How RIM's OS Update Can Save the PlayBook
When RIM released the BlackBerry PlayBook tablet in April, the tech sphere was overwhelmingly unimpressed. The lack of native email didn't help.
Now that RIM has dropped the tablet's price and announced a new OS for February that will fix the native email issue--at least to a point--the PlayBook can turn itself around as the tablet for companies that enjoy RIM's secure email and other IT management tools.
Here are four reasons why the PlayBook's next OS can give the device some much-needed CPR.
1. Native Email Is Coming
Granted, it isn't the native email everyone wants just yet. You have to use another PIN for your PlayBook and essentially run two email accounts if you've already got one for your BlackBerry smartphone. But it is coming.
Native email is important for a few reasons, the first that anyone with a RIM device is probably doing it for the secure push email that's funnelled through RIM's servers. This has been RIM's greatest strength (and a recent source of weakness when its servers went down). Any business that requires secure email--law or accounting firms, or any company in a hypercompetitive industry--is probably still using BlackBerry devices and will continue to do so unless another company builds a better mousetrap.
2. Interface Gets Cleaned Up
The new tablet OS will offer something similar to how an Android device operates now, letting you dock your most-used applications to the Home screen and create folders to group similar apps. There will also be a larger area for apps, with the carousel at the bottom of the screen taking up less room.
3. Enterprise Integration Allows Native Work Apps
CIOs will love the enterprise integration feature, which will allow companies to install apps on multiple devices at the same time. As explained in this video by a RIM employee, when the PlayBook is enrolled on an enterprise server, administrators can install apps in that workspace.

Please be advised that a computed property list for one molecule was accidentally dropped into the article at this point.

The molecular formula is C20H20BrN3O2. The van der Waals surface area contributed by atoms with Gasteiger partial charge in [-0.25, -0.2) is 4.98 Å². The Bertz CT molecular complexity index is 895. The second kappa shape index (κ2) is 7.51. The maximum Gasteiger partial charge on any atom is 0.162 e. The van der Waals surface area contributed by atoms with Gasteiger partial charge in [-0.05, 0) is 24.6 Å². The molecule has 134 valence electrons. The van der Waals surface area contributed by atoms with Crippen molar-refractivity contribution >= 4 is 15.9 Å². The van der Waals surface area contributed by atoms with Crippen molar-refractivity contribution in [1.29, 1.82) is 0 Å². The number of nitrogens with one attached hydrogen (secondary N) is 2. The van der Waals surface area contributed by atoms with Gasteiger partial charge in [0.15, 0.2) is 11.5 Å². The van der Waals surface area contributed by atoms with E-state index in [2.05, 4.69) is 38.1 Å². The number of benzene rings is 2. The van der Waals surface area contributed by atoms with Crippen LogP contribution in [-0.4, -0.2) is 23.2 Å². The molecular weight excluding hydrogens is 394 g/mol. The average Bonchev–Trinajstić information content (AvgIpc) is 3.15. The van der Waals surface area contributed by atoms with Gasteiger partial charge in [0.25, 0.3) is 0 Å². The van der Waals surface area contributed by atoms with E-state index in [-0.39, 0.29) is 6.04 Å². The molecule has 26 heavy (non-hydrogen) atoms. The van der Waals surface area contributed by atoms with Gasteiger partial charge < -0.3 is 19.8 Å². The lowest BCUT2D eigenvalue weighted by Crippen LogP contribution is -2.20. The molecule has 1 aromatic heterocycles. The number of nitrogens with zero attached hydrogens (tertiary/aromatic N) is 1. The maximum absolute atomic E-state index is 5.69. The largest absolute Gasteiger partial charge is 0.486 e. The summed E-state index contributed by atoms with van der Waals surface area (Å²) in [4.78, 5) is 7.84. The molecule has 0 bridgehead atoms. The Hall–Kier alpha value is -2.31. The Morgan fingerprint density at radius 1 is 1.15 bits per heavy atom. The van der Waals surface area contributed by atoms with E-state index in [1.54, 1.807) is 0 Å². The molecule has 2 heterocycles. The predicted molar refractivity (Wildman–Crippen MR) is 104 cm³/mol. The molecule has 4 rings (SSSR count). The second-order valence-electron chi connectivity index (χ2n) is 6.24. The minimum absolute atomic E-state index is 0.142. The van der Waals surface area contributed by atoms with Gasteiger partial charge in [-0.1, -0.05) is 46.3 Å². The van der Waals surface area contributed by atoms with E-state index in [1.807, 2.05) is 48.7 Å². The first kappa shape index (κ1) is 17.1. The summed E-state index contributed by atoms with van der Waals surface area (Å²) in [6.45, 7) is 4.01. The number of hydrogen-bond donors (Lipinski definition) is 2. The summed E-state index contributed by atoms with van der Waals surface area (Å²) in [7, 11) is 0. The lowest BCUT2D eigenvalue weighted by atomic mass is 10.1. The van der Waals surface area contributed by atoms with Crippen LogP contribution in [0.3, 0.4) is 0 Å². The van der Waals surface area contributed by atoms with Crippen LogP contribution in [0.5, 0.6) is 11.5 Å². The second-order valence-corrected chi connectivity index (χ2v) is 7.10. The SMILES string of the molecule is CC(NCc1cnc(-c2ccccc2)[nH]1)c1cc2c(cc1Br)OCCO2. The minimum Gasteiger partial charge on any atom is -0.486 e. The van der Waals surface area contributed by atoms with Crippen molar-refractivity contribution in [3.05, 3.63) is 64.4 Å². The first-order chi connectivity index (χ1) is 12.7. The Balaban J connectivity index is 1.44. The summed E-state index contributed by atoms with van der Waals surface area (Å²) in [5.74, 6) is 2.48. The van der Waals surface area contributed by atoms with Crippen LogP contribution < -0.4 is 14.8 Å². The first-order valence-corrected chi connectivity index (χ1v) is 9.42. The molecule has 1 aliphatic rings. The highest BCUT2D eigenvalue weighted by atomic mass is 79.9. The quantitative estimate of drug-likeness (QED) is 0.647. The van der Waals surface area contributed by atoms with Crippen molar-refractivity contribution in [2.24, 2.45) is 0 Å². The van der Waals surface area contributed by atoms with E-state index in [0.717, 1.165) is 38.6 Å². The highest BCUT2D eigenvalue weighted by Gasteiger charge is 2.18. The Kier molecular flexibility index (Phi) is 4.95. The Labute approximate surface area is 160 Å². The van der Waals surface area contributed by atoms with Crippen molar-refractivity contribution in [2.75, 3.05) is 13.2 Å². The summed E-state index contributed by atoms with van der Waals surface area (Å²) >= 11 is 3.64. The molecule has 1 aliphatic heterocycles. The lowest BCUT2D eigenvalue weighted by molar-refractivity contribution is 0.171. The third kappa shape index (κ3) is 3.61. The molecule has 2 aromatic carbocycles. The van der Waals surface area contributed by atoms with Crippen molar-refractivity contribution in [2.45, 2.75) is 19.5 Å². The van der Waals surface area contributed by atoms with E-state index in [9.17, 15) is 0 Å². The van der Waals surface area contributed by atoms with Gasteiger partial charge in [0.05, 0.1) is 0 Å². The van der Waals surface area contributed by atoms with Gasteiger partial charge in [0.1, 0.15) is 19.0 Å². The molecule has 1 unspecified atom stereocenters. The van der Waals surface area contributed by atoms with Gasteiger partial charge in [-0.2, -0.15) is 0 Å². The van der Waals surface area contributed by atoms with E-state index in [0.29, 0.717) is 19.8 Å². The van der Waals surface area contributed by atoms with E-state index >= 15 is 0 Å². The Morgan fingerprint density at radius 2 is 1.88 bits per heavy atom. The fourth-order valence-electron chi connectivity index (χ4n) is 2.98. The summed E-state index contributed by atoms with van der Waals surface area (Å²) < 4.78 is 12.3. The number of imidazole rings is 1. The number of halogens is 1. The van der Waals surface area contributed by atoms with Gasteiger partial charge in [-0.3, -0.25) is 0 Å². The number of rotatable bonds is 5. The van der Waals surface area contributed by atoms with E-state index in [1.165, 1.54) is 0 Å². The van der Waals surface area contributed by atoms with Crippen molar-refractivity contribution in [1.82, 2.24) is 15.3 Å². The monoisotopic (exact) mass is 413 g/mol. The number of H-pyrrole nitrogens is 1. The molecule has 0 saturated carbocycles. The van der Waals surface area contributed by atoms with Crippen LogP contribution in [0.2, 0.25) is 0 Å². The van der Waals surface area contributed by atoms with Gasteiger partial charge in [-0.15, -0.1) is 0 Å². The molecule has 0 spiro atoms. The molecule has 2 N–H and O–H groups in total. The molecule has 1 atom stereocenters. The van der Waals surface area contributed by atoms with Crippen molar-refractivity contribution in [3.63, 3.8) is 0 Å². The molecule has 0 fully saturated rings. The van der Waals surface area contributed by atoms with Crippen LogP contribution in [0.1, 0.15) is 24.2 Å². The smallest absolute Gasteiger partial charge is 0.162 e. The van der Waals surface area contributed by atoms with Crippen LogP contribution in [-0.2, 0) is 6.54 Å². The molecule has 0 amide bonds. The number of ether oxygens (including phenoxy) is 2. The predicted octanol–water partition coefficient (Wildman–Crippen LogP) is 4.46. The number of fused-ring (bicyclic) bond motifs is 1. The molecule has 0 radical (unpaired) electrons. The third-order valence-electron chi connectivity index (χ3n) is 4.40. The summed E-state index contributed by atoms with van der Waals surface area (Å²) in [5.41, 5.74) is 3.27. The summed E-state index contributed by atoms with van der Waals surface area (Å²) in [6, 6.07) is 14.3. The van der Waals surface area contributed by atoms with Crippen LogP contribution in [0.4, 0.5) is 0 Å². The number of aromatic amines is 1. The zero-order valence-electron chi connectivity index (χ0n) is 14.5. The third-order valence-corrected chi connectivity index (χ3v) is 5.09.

4. It's Getting Easier to Run Android Apps
RIM has been promising the capability to easily port Android apps to the PlayBook, and they're delivering that now. Developers have access to various tools, including the BlackBerry Packager for Android Apps, to test and repackage Android apps for the PlayBook. While this will still take time, it does mean that developers can release apps on the PlayBook without needing to recode for a different environment. But it doesn't mean that consumers will be able to run pure Android apps on the device; the applications will still need to be recoded and submitted to BlackBerry AppWorld.
If you're a developer looking to get your hands on these tools, look here.
While the PlayBook may never be the top consumer tablet of choice, RIM can still make it a player in the business space by doing what it does best: supporting businesses with enterprise app integration and secure email. If it can keep its secure server outages from happening, there's a very good chance that the PlayBook will find its way onto the desks of employees.
Angela West dreams of opening a Fallout-themed pub featuring wait staff with Pip-Boys. She's written for big insurance companies, small wildlife control businesses, gourmet food chains, and more. Follow her on Twitter at @angelawest.
RIM's BlackBerry PlayBook looks promising, but the operating system's rough patches and a lack of app selection are reasons to think twice. Read the full review
- Sharp display has vivid, accurate colors
- High-definition video playback impresses
- Light weight makes this conducive to hold in hand
- Initial software is buggy and lacks polish
- No integrated e-mail, contacts, or calendaring
- Awkwardly designed onscreen keyboard
For comprehensive coverage of the Android ecosystem, visit Greenbot.com.